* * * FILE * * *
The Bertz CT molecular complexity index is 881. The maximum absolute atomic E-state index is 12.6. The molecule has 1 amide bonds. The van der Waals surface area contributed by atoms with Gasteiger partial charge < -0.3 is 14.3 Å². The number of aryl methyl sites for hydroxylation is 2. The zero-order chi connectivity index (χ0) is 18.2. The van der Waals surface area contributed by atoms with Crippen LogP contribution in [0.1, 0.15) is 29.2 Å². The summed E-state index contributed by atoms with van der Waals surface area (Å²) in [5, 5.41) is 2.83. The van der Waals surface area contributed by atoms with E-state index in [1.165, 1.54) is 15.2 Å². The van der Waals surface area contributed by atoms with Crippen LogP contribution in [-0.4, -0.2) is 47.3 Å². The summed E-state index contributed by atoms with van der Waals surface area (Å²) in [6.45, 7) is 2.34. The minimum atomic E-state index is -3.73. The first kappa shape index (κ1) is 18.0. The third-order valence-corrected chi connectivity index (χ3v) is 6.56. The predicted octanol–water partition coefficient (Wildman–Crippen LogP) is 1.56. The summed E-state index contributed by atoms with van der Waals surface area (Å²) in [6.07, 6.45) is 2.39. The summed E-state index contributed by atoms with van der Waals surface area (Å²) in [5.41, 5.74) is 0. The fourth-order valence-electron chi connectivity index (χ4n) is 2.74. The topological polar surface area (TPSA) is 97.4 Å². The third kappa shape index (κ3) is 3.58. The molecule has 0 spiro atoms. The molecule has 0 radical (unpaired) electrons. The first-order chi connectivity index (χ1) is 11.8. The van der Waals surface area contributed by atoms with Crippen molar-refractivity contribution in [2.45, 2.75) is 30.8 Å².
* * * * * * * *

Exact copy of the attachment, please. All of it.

The Bertz CT molecular complexity index is 881. The maximum absolute atomic E-state index is 12.6. The molecule has 1 amide bonds. The van der Waals surface area contributed by atoms with Gasteiger partial charge < -0.3 is 14.3 Å². The number of aryl methyl sites for hydroxylation is 2. The zero-order chi connectivity index (χ0) is 18.2. The van der Waals surface area contributed by atoms with Crippen LogP contribution in [0.1, 0.15) is 29.2 Å². The summed E-state index contributed by atoms with van der Waals surface area (Å²) in [5, 5.41) is 2.83. The van der Waals surface area contributed by atoms with E-state index in [1.165, 1.54) is 15.2 Å². The van der Waals surface area contributed by atoms with Crippen LogP contribution in [-0.4, -0.2) is 47.3 Å². The summed E-state index contributed by atoms with van der Waals surface area (Å²) in [6.45, 7) is 2.34. The minimum atomic E-state index is -3.73. The first kappa shape index (κ1) is 18.0. The third-order valence-corrected chi connectivity index (χ3v) is 6.56. The predicted octanol–water partition coefficient (Wildman–Crippen LogP) is 1.56. The summed E-state index contributed by atoms with van der Waals surface area (Å²) in [6.07, 6.45) is 2.39. The summed E-state index contributed by atoms with van der Waals surface area (Å²) in [5.41, 5.74) is 0. The fourth-order valence-electron chi connectivity index (χ4n) is 2.74. The topological polar surface area (TPSA) is 97.4 Å². The third kappa shape index (κ3) is 3.58. The molecule has 0 spiro atoms. The molecule has 0 radical (unpaired) electrons. The first-order chi connectivity index (χ1) is 11.8. The van der Waals surface area contributed by atoms with Crippen molar-refractivity contribution in [2.45, 2.75) is 30.8 Å².